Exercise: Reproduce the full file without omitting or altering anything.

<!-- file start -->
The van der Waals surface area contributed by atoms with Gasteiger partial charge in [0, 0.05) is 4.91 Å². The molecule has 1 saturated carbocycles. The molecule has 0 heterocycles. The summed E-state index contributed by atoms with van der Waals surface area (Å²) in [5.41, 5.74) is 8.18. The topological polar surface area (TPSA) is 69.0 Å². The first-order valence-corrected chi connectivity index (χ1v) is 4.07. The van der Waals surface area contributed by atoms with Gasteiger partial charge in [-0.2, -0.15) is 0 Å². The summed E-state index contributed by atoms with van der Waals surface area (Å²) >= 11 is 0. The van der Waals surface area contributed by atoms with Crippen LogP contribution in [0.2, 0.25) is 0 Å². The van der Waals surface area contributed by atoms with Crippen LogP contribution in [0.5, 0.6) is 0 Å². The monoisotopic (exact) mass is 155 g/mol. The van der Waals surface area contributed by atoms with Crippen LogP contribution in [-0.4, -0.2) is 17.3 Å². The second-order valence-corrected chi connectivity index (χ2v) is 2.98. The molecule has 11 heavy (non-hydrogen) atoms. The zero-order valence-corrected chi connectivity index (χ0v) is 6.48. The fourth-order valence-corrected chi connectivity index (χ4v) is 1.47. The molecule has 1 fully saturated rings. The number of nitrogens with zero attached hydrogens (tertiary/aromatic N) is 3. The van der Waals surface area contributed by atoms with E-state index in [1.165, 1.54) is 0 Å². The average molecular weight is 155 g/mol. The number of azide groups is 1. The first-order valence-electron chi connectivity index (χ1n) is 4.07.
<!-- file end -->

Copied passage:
The van der Waals surface area contributed by atoms with Gasteiger partial charge in [0, 0.05) is 4.91 Å². The molecule has 1 saturated carbocycles. The molecule has 0 heterocycles. The summed E-state index contributed by atoms with van der Waals surface area (Å²) in [5.41, 5.74) is 8.18. The topological polar surface area (TPSA) is 69.0 Å². The first-order valence-corrected chi connectivity index (χ1v) is 4.07. The van der Waals surface area contributed by atoms with Gasteiger partial charge in [-0.2, -0.15) is 0 Å². The summed E-state index contributed by atoms with van der Waals surface area (Å²) >= 11 is 0. The van der Waals surface area contributed by atoms with Crippen LogP contribution in [0.2, 0.25) is 0 Å². The van der Waals surface area contributed by atoms with Crippen LogP contribution in [0.5, 0.6) is 0 Å². The monoisotopic (exact) mass is 155 g/mol. The van der Waals surface area contributed by atoms with Crippen LogP contribution in [-0.4, -0.2) is 17.3 Å². The second-order valence-corrected chi connectivity index (χ2v) is 2.98. The molecule has 11 heavy (non-hydrogen) atoms. The zero-order valence-corrected chi connectivity index (χ0v) is 6.48. The fourth-order valence-corrected chi connectivity index (χ4v) is 1.47. The molecule has 1 fully saturated rings. The number of nitrogens with zero attached hydrogens (tertiary/aromatic N) is 3. The van der Waals surface area contributed by atoms with E-state index in [1.165, 1.54) is 0 Å². The average molecular weight is 155 g/mol. The number of azide groups is 1. The first-order valence-electron chi connectivity index (χ1n) is 4.07.